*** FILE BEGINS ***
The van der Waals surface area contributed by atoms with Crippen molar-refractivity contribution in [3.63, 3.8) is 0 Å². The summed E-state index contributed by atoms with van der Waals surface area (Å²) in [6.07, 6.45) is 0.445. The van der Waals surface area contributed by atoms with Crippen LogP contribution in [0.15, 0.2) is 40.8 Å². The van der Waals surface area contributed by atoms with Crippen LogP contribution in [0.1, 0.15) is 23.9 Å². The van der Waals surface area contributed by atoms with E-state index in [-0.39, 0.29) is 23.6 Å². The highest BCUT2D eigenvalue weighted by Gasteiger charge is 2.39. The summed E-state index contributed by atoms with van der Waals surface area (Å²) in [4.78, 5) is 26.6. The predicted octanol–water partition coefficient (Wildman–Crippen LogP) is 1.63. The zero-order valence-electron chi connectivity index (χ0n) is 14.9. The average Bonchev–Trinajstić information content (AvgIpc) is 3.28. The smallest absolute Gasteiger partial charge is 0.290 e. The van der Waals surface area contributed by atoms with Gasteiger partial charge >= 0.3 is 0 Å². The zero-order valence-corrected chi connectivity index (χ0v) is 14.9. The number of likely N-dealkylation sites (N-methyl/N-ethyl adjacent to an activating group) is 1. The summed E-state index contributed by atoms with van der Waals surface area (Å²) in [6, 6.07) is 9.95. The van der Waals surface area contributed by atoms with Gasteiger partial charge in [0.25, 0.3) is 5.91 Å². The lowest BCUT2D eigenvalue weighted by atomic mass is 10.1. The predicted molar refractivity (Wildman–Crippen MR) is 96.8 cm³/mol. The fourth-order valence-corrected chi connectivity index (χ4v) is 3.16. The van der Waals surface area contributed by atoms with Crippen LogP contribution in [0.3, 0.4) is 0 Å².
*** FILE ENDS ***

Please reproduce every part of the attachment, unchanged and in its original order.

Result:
The van der Waals surface area contributed by atoms with Crippen molar-refractivity contribution in [3.63, 3.8) is 0 Å². The summed E-state index contributed by atoms with van der Waals surface area (Å²) in [6.07, 6.45) is 0.445. The van der Waals surface area contributed by atoms with Crippen LogP contribution in [0.15, 0.2) is 40.8 Å². The van der Waals surface area contributed by atoms with Crippen LogP contribution in [0.1, 0.15) is 23.9 Å². The van der Waals surface area contributed by atoms with E-state index in [-0.39, 0.29) is 23.6 Å². The highest BCUT2D eigenvalue weighted by Gasteiger charge is 2.39. The summed E-state index contributed by atoms with van der Waals surface area (Å²) in [4.78, 5) is 26.6. The predicted octanol–water partition coefficient (Wildman–Crippen LogP) is 1.63. The zero-order valence-electron chi connectivity index (χ0n) is 14.9. The average Bonchev–Trinajstić information content (AvgIpc) is 3.28. The smallest absolute Gasteiger partial charge is 0.290 e. The van der Waals surface area contributed by atoms with Gasteiger partial charge >= 0.3 is 0 Å². The zero-order valence-corrected chi connectivity index (χ0v) is 14.9. The number of likely N-dealkylation sites (N-methyl/N-ethyl adjacent to an activating group) is 1. The summed E-state index contributed by atoms with van der Waals surface area (Å²) in [6, 6.07) is 9.95. The van der Waals surface area contributed by atoms with Gasteiger partial charge in [0.25, 0.3) is 5.91 Å². The lowest BCUT2D eigenvalue weighted by atomic mass is 10.1. The predicted molar refractivity (Wildman–Crippen MR) is 96.8 cm³/mol. The fourth-order valence-corrected chi connectivity index (χ4v) is 3.16. The van der Waals surface area contributed by atoms with Crippen LogP contribution in [0.3, 0.4) is 0 Å².